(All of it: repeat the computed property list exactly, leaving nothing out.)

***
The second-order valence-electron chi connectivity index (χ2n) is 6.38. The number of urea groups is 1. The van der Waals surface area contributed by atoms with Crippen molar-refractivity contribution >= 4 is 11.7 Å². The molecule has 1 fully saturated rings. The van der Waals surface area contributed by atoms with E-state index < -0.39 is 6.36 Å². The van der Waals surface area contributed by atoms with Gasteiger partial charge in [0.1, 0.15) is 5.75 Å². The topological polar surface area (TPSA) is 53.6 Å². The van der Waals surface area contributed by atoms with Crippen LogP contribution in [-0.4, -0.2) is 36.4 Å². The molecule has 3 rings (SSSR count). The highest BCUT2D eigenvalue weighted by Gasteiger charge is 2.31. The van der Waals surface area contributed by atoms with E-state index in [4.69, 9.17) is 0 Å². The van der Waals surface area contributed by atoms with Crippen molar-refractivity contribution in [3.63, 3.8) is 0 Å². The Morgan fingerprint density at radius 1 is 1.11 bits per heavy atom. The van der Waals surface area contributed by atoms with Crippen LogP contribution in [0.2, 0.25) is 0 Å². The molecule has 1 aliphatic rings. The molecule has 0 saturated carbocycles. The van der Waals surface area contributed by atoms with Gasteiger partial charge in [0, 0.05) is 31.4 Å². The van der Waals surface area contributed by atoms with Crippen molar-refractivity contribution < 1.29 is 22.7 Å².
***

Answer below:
The second-order valence-electron chi connectivity index (χ2n) is 6.38. The number of urea groups is 1. The van der Waals surface area contributed by atoms with Crippen molar-refractivity contribution >= 4 is 11.7 Å². The molecule has 1 fully saturated rings. The van der Waals surface area contributed by atoms with E-state index < -0.39 is 6.36 Å². The van der Waals surface area contributed by atoms with Gasteiger partial charge in [0.1, 0.15) is 5.75 Å². The topological polar surface area (TPSA) is 53.6 Å². The van der Waals surface area contributed by atoms with Crippen LogP contribution in [-0.4, -0.2) is 36.4 Å². The molecule has 3 rings (SSSR count). The highest BCUT2D eigenvalue weighted by Gasteiger charge is 2.31. The van der Waals surface area contributed by atoms with E-state index in [4.69, 9.17) is 0 Å². The van der Waals surface area contributed by atoms with Crippen molar-refractivity contribution in [3.63, 3.8) is 0 Å². The Morgan fingerprint density at radius 1 is 1.11 bits per heavy atom. The van der Waals surface area contributed by atoms with Crippen LogP contribution in [0.2, 0.25) is 0 Å². The molecule has 1 aliphatic rings. The molecule has 0 saturated carbocycles. The van der Waals surface area contributed by atoms with Gasteiger partial charge in [0, 0.05) is 31.4 Å². The van der Waals surface area contributed by atoms with Crippen molar-refractivity contribution < 1.29 is 22.7 Å².